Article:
Finca Cortesin: Top 100 Golf Resorts in the World
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Number of Rooms67
Amenities23,000 sqm of gardens/luxurious spa offering Thai massage/4 swimming pools/tennis and paddle tennis courts/a 6,000 sqm beach club/on-site restaurants
Number of courses1
Course designersCabell B. Robinson
A five-star resort tucked just outside the dreamy Spanish coast city of Malaga, you’d be forgiven if you “forgot” to make a tee time at Finca Cortesin and instead spent your time hanging out at the property’s immaculate hotel, which routinely ranks as one of the 50 best in the world. But you should make a tee time at Cabell B. Robinson’s rugged design, a visually stunning and essentially Spanish track that runs from the hills out to the ocean. The Solheim Cup’s visit here in 2023 is just the latest pro golf excursion to Malaga, which has also hosted the DP World Tour’s Match Play Championship on a handful of occasions. After your round is done, hang out at the delicately maintained gardens, or spend some time overlooking stunning blue water at the property’s own private beach club (or four separate swimming pools). It’s all stunning at Finca Cortesin, which is sorta the point. It’s simply one of the most luxurious golf destinations on earth … hopefully the folks at The White Lotus don’t get any ideas.
It would, of course, be heretical to spend time in Malaga without enjoying a traditional Andalusian meal. Fortunately those staying on site don’t need to travel beyond the resort walls to find it. At El Jaidin, chef Lutz Bosing offers his own modern twist on traditional Spanish cuisine that leaves us with only suggestion: bring your appetite.
The hotel at Finca Cortesin is strong enough to attract the attention of travel enthusiasts the world over. Sixty-seven luxury suites are shaped into traditional Andalusian architecture, bringing the property’s mediterranean chic to life.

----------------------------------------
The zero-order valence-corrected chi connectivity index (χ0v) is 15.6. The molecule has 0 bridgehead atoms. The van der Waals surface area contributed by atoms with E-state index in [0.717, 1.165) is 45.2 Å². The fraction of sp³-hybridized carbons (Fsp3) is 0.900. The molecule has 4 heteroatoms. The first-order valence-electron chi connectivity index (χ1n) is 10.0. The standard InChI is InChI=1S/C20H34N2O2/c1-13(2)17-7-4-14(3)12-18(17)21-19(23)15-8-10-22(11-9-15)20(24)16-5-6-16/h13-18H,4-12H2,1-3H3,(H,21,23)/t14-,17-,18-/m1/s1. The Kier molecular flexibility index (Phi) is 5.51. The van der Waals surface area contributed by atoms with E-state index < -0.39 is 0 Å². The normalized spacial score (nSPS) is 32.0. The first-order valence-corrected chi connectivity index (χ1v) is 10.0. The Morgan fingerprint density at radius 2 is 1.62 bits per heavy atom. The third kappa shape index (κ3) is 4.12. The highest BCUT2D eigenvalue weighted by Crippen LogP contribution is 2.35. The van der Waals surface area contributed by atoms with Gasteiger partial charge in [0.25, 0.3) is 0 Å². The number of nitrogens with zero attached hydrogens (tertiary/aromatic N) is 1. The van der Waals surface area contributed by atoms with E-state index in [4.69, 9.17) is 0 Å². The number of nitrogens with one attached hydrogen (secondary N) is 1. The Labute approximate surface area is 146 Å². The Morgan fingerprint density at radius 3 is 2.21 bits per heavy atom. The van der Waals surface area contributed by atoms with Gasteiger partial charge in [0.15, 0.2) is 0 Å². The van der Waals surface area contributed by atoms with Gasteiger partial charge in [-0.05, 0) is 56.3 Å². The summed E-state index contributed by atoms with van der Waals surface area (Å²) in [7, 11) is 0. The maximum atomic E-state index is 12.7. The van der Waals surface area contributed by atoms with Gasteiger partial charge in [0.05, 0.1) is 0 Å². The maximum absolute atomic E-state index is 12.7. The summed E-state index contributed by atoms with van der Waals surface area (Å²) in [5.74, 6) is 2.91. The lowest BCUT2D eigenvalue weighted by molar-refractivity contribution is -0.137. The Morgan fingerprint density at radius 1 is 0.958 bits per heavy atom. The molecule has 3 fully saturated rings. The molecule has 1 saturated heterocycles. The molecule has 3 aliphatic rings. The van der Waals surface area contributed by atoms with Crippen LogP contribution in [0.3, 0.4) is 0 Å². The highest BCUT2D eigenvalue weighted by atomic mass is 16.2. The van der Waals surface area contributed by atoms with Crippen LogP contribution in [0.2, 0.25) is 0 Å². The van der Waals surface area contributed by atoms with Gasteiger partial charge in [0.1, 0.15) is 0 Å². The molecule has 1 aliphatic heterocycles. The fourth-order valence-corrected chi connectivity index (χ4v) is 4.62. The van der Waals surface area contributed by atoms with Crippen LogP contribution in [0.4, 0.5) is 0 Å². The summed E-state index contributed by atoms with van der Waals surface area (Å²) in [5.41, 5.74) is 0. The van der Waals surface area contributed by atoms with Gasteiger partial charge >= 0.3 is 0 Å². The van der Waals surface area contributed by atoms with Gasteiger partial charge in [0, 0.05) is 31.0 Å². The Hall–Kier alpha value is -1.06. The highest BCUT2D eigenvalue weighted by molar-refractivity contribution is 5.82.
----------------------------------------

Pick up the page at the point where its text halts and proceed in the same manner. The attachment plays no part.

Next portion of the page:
Tired of golf? Pop on down to the 6500 sqm private beach club attached to the resort property and spend your day lounging in the pristine sand and crystal clear waters of the famed Strait of Gilbraltar.
3 things to know
Best time to goThere’s certainly no bad time to visit, but if you’re looking for an ideal time, May or June is probably best. Those months are warm and comfortable without falling victim to peak summer heat (in the 90s!) or crowds.
Best non-golf amenitySpend an afternoon in Malaga visiting the Picasso museum — dedicated to the city’s patron saint of modern art.
Insider TipTapas are more than just a style of food — they’re a way of life. Spend an evening trolling through town in pursuit of light bites, good conversation, and perhaps even some live music. And keep an eye out for wine from the northern region of Priorat; it’s some of the hottest in the world for wine connoisseurs.